In a new
report, released today, the environmental group also presents
recommendations for improving the profitability of developing
nations' own fisheries and ending access agreements through which
the fishing industry exploits coastal nations.
"Tuna stocks are in trouble in every ocean," said Sari Tolvanen,
Greenpeace International oceans campaigner. "Unless there is urgent
action to halt this decline, the world's favourite fish will become
a luxury item that only the elite can afford to eat. This would
have severe impacts on food security and people's livelihoods,
particularly in developing countries."
Tuna fisheries have been thrown into crisis after the big tuna
fishing nations of Japan, Taiwan, Korea and the European Union
ignored clear scientific advice and failed during two recent
international meetings to take effective action to halt overfishing
of bluefin tuna in the Mediterranean and the Atlantic or to address
the decline of bigeye and yellowfin tuna in the Pacific.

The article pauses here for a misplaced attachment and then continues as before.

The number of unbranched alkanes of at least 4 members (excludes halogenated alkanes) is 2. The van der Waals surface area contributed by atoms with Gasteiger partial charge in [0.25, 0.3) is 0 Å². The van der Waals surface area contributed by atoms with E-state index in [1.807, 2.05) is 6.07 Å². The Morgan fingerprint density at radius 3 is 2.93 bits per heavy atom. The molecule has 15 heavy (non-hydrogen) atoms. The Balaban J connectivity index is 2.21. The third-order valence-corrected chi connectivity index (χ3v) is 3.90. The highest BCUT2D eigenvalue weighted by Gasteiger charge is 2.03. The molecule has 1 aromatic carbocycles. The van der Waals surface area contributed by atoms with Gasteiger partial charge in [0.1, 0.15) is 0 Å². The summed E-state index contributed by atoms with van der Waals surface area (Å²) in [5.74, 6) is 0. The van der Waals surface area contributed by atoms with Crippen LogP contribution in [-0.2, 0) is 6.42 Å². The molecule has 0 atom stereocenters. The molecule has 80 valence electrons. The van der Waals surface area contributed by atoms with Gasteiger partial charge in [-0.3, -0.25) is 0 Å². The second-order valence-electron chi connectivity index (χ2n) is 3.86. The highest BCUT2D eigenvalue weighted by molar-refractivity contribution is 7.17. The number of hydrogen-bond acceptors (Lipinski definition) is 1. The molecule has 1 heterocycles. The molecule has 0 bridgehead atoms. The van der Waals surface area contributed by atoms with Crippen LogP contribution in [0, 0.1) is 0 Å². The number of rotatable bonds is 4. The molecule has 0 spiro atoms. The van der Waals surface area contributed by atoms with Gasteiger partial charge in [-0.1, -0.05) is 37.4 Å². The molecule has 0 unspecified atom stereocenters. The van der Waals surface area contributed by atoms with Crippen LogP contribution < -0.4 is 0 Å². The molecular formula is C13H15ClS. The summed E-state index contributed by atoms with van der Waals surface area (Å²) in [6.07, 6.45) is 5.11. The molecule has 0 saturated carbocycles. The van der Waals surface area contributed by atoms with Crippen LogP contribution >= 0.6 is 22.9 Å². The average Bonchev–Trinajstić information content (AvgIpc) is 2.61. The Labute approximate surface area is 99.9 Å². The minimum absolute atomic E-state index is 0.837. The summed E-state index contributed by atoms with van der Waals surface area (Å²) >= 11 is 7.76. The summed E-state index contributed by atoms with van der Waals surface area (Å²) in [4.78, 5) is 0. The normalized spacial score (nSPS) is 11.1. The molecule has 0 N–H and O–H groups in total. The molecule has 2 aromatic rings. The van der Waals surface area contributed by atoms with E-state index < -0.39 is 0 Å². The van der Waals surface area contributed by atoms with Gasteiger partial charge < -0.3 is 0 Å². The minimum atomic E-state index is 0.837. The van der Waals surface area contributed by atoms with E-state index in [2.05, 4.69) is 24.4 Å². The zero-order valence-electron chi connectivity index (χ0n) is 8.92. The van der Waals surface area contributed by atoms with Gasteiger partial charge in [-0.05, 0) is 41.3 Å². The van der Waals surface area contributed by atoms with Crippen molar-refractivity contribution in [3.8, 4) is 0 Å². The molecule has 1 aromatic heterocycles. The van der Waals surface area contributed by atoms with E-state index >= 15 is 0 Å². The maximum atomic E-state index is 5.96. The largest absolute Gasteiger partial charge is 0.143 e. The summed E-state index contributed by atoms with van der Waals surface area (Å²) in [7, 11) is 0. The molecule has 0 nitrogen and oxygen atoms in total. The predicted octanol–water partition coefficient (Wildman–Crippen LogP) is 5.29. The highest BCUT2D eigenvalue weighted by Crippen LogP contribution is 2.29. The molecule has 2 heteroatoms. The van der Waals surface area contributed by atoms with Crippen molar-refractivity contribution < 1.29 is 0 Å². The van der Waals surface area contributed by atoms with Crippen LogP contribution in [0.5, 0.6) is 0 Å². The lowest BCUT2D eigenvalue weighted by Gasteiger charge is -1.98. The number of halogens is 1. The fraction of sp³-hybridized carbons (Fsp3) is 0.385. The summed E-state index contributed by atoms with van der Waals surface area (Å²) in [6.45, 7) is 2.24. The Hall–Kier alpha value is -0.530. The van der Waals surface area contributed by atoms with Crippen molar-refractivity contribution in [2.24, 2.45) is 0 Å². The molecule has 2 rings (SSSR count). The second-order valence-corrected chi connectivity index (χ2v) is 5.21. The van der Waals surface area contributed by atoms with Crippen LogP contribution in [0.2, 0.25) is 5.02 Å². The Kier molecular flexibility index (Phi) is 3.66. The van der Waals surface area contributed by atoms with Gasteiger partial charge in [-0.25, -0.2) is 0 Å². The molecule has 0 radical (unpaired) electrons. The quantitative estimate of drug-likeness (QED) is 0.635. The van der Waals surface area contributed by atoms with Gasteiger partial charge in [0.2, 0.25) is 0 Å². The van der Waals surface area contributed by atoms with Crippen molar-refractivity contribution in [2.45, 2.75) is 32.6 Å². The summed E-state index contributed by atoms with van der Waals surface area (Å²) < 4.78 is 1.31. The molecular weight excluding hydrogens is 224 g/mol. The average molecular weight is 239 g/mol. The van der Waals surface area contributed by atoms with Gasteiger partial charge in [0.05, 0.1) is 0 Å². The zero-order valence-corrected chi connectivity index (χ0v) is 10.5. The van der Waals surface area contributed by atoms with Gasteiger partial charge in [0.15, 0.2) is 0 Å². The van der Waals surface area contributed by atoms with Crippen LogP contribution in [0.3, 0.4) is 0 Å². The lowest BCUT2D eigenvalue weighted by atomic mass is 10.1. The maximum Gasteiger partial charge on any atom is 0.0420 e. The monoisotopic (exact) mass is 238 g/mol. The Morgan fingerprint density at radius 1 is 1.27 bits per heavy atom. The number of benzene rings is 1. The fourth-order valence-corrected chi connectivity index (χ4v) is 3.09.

In "Taking Tuna Out of the Can: a rescue plan for the world's favourite fish
", Greenpeace argues that the huge overcapacity in the world's
tuna fleets is destroying the economic basis of tuna fisheries, as
well as their sustainability. The solution is a network of marine
reserves protecting 40 percent of the world's oceans, and
agreements to reduce fishing effort and the number of fishing
vessels by 50 percent to improve the industry's economics,
according to Greenpeace.
"At the moment everyone is struggling to fill their holds.
Without drastic decisions to halve the effort used to fish for tuna
in the Pacific, the tuna industry is on a one-way trip to
oblivion," continued Tolvanen.
Greenpeace has also analysed the access agreements made between
big fishing nations and the coastal states where tuna is primarily
caught. With around 95 percent of the profits leaving the region
where tuna is caught, Greenpeace believes the agreements are
grossly unfair to coastal developing states.
"For coastal States, access agreements are the same as having
someone pay a single entry fee to shop in your store, take whatever
they like, come back repeatedly all year and then leave when they
are done," according to Tolvanen. "Coastal States would be much
better off if they developed their own sustainable fishing
industries rather than sell their resources and livelihoods at
knock-down prices," she said.
Other contacts: Sari Tolvanen, Greenpeace International oceans campaigner.Tel: +31655125480